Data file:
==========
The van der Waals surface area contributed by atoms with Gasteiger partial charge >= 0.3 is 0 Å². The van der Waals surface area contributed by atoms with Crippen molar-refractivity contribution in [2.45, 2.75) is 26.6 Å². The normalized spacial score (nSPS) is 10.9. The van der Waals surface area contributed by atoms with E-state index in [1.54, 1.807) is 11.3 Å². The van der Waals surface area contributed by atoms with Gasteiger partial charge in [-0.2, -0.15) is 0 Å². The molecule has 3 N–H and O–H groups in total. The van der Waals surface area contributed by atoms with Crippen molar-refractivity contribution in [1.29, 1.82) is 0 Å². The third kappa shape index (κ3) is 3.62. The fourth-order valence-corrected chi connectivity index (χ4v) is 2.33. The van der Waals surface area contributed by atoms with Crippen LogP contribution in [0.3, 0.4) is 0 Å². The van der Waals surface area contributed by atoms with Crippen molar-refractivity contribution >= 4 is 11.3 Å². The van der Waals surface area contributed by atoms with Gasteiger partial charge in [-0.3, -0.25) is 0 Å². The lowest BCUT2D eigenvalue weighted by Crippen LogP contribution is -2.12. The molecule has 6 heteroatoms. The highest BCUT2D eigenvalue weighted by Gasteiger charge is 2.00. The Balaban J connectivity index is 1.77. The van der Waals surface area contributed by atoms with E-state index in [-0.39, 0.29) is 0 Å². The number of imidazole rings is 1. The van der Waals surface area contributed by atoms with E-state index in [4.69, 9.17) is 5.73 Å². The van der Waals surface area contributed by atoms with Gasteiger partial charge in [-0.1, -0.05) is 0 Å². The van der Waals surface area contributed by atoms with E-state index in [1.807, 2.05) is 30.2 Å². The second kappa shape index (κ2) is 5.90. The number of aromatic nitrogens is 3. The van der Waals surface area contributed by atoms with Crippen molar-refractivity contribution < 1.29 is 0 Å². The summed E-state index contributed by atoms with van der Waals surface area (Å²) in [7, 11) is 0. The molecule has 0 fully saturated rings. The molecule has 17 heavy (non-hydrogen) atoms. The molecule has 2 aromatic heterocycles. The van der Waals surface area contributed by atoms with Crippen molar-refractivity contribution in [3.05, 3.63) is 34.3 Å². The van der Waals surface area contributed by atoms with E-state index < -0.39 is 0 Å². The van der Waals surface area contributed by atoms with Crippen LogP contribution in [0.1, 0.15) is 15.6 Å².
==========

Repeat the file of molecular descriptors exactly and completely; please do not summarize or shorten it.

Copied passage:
The van der Waals surface area contributed by atoms with Gasteiger partial charge >= 0.3 is 0 Å². The van der Waals surface area contributed by atoms with Crippen molar-refractivity contribution in [2.45, 2.75) is 26.6 Å². The normalized spacial score (nSPS) is 10.9. The van der Waals surface area contributed by atoms with E-state index in [1.54, 1.807) is 11.3 Å². The van der Waals surface area contributed by atoms with Gasteiger partial charge in [-0.2, -0.15) is 0 Å². The molecule has 3 N–H and O–H groups in total. The van der Waals surface area contributed by atoms with Crippen molar-refractivity contribution in [1.29, 1.82) is 0 Å². The third kappa shape index (κ3) is 3.62. The fourth-order valence-corrected chi connectivity index (χ4v) is 2.33. The van der Waals surface area contributed by atoms with Crippen LogP contribution in [0.3, 0.4) is 0 Å². The van der Waals surface area contributed by atoms with Crippen molar-refractivity contribution >= 4 is 11.3 Å². The van der Waals surface area contributed by atoms with Gasteiger partial charge in [-0.3, -0.25) is 0 Å². The lowest BCUT2D eigenvalue weighted by Crippen LogP contribution is -2.12. The molecule has 6 heteroatoms. The highest BCUT2D eigenvalue weighted by Gasteiger charge is 2.00. The Balaban J connectivity index is 1.77. The van der Waals surface area contributed by atoms with E-state index in [-0.39, 0.29) is 0 Å². The number of imidazole rings is 1. The van der Waals surface area contributed by atoms with E-state index in [4.69, 9.17) is 5.73 Å². The van der Waals surface area contributed by atoms with Gasteiger partial charge in [-0.1, -0.05) is 0 Å². The van der Waals surface area contributed by atoms with E-state index in [1.807, 2.05) is 30.2 Å². The second kappa shape index (κ2) is 5.90. The number of aromatic nitrogens is 3. The van der Waals surface area contributed by atoms with Crippen molar-refractivity contribution < 1.29 is 0 Å². The summed E-state index contributed by atoms with van der Waals surface area (Å²) in [7, 11) is 0. The molecule has 0 fully saturated rings. The molecule has 17 heavy (non-hydrogen) atoms. The molecule has 2 aromatic heterocycles. The van der Waals surface area contributed by atoms with Crippen molar-refractivity contribution in [3.05, 3.63) is 34.3 Å². The van der Waals surface area contributed by atoms with E-state index < -0.39 is 0 Å². The van der Waals surface area contributed by atoms with Crippen LogP contribution in [0.1, 0.15) is 15.6 Å².